Brian O'Neill: He's walking across U.S. on behalf of late brother

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The most heart-wrenching aspect of his younger brother's suicide note is its mixture of genuine compassion and resolute self-centeredness.

Ian Cummins handed Ryan's note across the dining room table to me in their family's Dormont home. The page and a half of single-spaced, typed words was found in the car where Ryan left his life last November. One could still smell the sulfur on the paper, part of the homemade poison the 20-year-old mixed.

"Forgive me as I take this final leap to end my life,'' Ryan's message began.

"Although I don't feel the pain as much as I should, I know deep down that I am truly sorry. Nothing that you guys could have done would have changed this course of action.''

He wrote that he felt neither anger nor pain, love nor sorrow. "I just am.'' Then he praised and thanked each member of his loving family in turn -- his mother, father, brother, grandmother, even his brother's girlfriend -- as part of detailed preparation for a devastating act that none of them will ever fully understand.

To come to terms with Ryan's tortured soul as best he can, Ian, 22, intends to walk from the Atlantic to the Pacific. The other hope behind this transcontinental walk set to begin March 1 in Virginia Beach is to stimulate conversations about mental illness.

Hundreds walk across the country each year for one cause or another. What makes this one unique is Ian's blunt and loving account of his brother's life on ianwalksamerica.com. We see Ryan as a 5-year-old who can come out of a serious backyard spill laughing, as a teenaged trumpet player and cross-country runner who's also a technological wizard, and as a high school sophomore in inexplicable despair. Always, Ryan is a vital part of a loving family.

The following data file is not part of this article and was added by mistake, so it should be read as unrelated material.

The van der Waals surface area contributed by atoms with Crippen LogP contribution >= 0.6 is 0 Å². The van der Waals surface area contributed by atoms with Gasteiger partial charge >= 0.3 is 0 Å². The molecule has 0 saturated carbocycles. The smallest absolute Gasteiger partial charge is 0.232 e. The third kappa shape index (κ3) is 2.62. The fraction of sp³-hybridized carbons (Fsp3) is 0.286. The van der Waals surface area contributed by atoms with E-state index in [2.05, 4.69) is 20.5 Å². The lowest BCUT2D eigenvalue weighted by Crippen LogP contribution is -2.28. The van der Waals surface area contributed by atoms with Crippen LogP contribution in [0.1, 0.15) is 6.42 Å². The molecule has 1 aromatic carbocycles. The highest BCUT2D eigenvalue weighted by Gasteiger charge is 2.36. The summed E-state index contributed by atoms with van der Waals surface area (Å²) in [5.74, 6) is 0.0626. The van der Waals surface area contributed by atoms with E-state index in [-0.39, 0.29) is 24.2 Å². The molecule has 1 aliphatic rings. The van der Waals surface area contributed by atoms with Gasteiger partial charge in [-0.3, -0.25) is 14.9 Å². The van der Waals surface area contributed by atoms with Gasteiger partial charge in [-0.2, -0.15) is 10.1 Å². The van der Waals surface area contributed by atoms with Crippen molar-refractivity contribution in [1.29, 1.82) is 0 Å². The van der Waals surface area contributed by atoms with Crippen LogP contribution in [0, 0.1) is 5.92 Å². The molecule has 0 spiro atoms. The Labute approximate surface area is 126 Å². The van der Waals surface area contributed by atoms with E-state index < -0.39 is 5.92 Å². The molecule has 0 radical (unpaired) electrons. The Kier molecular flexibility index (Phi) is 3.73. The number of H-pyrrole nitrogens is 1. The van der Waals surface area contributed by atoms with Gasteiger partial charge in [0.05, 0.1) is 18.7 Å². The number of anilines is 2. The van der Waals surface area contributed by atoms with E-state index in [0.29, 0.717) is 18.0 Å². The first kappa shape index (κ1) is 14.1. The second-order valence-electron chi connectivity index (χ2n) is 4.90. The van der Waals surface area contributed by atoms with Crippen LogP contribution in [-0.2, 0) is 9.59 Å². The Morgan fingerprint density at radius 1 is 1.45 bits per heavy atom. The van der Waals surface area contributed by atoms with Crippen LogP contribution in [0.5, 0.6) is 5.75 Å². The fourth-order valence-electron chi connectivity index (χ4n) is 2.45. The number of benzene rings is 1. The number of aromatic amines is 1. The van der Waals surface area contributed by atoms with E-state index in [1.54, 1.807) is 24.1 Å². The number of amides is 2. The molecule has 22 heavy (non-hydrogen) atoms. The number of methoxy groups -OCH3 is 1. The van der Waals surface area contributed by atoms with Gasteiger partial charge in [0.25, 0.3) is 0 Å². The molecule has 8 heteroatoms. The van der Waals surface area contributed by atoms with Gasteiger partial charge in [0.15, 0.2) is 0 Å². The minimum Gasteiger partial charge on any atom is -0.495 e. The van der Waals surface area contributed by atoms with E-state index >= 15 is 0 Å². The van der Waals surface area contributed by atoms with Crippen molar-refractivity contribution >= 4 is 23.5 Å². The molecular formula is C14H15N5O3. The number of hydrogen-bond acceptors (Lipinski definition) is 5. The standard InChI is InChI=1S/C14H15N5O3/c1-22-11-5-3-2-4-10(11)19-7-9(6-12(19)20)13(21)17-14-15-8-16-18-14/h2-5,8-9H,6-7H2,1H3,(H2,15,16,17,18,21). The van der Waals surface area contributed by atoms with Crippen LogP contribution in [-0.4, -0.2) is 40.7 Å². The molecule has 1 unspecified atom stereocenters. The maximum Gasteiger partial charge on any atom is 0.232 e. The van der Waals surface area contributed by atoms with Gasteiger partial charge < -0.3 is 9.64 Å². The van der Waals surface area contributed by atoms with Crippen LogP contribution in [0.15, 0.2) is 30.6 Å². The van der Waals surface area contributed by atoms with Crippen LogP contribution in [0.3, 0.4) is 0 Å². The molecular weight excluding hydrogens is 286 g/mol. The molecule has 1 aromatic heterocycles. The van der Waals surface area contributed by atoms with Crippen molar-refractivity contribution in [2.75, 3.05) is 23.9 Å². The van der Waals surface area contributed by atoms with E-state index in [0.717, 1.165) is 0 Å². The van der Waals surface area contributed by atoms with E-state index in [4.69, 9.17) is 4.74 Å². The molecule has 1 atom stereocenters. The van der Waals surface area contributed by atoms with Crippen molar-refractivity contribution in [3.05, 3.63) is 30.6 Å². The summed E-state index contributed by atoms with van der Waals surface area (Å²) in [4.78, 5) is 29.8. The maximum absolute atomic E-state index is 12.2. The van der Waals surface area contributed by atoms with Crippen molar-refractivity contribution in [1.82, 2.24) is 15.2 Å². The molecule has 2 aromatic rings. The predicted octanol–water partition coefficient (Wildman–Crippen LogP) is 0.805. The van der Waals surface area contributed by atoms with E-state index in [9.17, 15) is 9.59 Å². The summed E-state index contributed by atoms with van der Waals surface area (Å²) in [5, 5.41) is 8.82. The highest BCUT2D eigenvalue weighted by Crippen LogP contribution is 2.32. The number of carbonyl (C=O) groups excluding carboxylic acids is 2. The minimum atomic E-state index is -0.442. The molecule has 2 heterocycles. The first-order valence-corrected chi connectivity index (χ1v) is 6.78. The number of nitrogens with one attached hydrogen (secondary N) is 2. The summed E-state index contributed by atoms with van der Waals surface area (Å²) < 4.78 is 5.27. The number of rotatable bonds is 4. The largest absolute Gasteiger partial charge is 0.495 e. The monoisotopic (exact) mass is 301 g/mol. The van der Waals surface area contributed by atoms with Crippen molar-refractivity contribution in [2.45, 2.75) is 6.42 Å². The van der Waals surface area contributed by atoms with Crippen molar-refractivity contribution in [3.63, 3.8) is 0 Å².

There was no denial of his illness. Ryan began seeing a psychiatrist in high school and was treated with a litany of drugs that did little good. He was admitted to Western Psychiatric Institute and Clinic of UPMC as a high school junior. Upon graduation from Keystone Oaks in 2012, he refused to take any more prescription drugs.

His troubles didn't abate when he entered the University of Pittsburgh. Though he earned good grades and got a job in an electronics store, he told his brother he couldn't concentrate.

The last time he saw Ryan, Ian was home unwinding from a 12-hour shift as an intensive care nurse at Mercy Hospital. As Ryan passed through the living room, Ian cracked a joke. Ryan rolled his eyes and walked away.

He was found early the next morning inside his parents' car in a parking lot a few miles from home. He'd mixed a couple of household chemicals in a bucket after posting notes on all the windows. Above a skull and crossbones ran this warning: "Stay Away! Deadly Hydrogen Sulphide (sic) Inside. Do Not Enter! 1 Breath Can Kill! Hazmat Team Required!"

A team came. Of the notes cautioning passersby, Ian said that "even in his darkest moments, [Ryan] believed there was someone out there who could use a bit of guidance.'' What Ryan couldn't figure out, Ian said, was "how to feel the love.''

Their mother Kathryn says the idea of Ian walking alone across the country worries her and her husband James, but it's something Ian has always wanted to do. Now it will be his way of grieving, and of reaching out to families similarly burdened.

His journey will get progressively tougher as he heads west: the Appalachian Mountains, the Rockies and the deserts of Utah and Nevada are between him and his Golden Gate Bridge walk into San Francisco. He's carrying a 38-pound backpack with four liters of water when he begins, but his parents will meet him in Pittsburg, Kan., with a two-child jogging stroller. That's to be loaded with water. He'll need to drink two gallons a day in those desert stretches.

Ian figures anywhere from six to eight months for this hike. He'll stay in motels and post videos when he can. His website already has links to organizations designed to help those with suicidal thoughts and their families.

On his back, he'll wear a T-shirt his girlfriend Megan designed. His brother's name is on the front. On the back, there's a Mahatma Gandhi quote that was on a card in his brother's wallet, encapsulating the journey Ryan could not complete:

"Happiness is when what you think, what you say, and what you do are in harmony."


Brian O'Neill: boneill@post-gazette.com or 412-263-1947.

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